Tesco, Asda, Sainsbury's and other shoppers warned over car park 'age limit'

Someone's hand moving towards the keys in a car's ignition
-Credit: (Image: InYourArea)

Customers frequenting major supermarkets such as Tesco, Asda, Sainsbury's and Morrisons are being urged to be mindful of parking regulations to avoid potential fines. Signs displaying various rules about parking are typically found in supermarket car parks.

While many of these rules pertain to the duration of stay, others can be more specific. Despite most supermarket car parks being free, there are still terms and conditions that exist, which many people may overlook.

One such rule that might go unnoticed pertains to parking with a child. Almost all supermarkets provide dedicated spaces for parents parking with children.

Previously known as mother and child spots, these spaces have now been made more inclusive and are now dad-friendly. However, what might not be common knowledge is that these parent and child bays often come with an age limit.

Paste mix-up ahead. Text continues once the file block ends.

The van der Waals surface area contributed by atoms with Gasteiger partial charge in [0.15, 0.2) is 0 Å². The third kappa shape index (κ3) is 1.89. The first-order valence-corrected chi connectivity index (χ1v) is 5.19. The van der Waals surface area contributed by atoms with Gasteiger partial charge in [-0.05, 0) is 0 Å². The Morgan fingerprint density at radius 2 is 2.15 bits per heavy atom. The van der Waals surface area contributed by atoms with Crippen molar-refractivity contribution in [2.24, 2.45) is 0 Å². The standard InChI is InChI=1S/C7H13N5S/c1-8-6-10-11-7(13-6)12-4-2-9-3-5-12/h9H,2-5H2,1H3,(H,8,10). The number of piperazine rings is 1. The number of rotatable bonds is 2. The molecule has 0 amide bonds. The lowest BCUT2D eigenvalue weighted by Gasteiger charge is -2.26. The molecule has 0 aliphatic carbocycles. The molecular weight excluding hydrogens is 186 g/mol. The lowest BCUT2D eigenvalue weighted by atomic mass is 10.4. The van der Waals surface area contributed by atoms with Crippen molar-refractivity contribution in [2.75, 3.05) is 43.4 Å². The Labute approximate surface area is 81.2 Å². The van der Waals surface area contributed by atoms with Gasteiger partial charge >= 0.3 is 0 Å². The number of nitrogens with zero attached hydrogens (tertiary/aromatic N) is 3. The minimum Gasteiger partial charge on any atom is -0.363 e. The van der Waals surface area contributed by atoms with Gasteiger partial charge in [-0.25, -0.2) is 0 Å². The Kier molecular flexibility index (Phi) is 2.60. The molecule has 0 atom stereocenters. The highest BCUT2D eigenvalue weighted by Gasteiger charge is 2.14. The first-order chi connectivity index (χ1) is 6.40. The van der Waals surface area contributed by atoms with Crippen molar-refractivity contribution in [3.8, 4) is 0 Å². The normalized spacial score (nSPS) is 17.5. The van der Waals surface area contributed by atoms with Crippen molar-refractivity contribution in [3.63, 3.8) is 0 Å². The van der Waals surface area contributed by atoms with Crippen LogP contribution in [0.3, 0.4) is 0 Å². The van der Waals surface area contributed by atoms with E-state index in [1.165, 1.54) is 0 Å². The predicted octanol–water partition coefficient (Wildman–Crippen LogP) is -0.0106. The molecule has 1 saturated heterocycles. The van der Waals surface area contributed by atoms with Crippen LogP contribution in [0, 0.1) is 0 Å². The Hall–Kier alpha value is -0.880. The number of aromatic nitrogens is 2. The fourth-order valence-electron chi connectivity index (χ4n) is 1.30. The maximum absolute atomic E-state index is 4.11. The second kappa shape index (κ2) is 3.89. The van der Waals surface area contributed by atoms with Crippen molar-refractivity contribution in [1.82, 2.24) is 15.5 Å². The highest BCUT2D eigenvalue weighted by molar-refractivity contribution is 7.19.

If your child is over 12 years old, you are often no longer allowed to use them. So, even if you have a 13-year-old in the car and you are just popping in to grab a loaf of bread, parking near the front of the shop could result in a penalty.

Avalon Motor Co say: "In almost all supermarket car parks, you'll find designated spaces for parent and child parking, and they're usually closer to the store doors to save parents having to cross more of the busy car park than is necessary. While it may seem unclear who is allowed to park in these spaces, we're here to clarify: you can use a parent and child parking space if you're entering the shop with a child under 12 years old.

"The age limit of 12 is set because this is the age up to which a child must be secured in the vehicle using child restraints, such as child car seats. f you're going into the shop alone and leaving a child with another adult in the car, you should use a regular parking space."

If you're caught misusing these spaces, you could face a fine, known as a Parking Charge Notice. This is because most supermarket car parks are managed by third-party companies, some of which use cameras for enforcement. Failure to pay the fine could result in court action.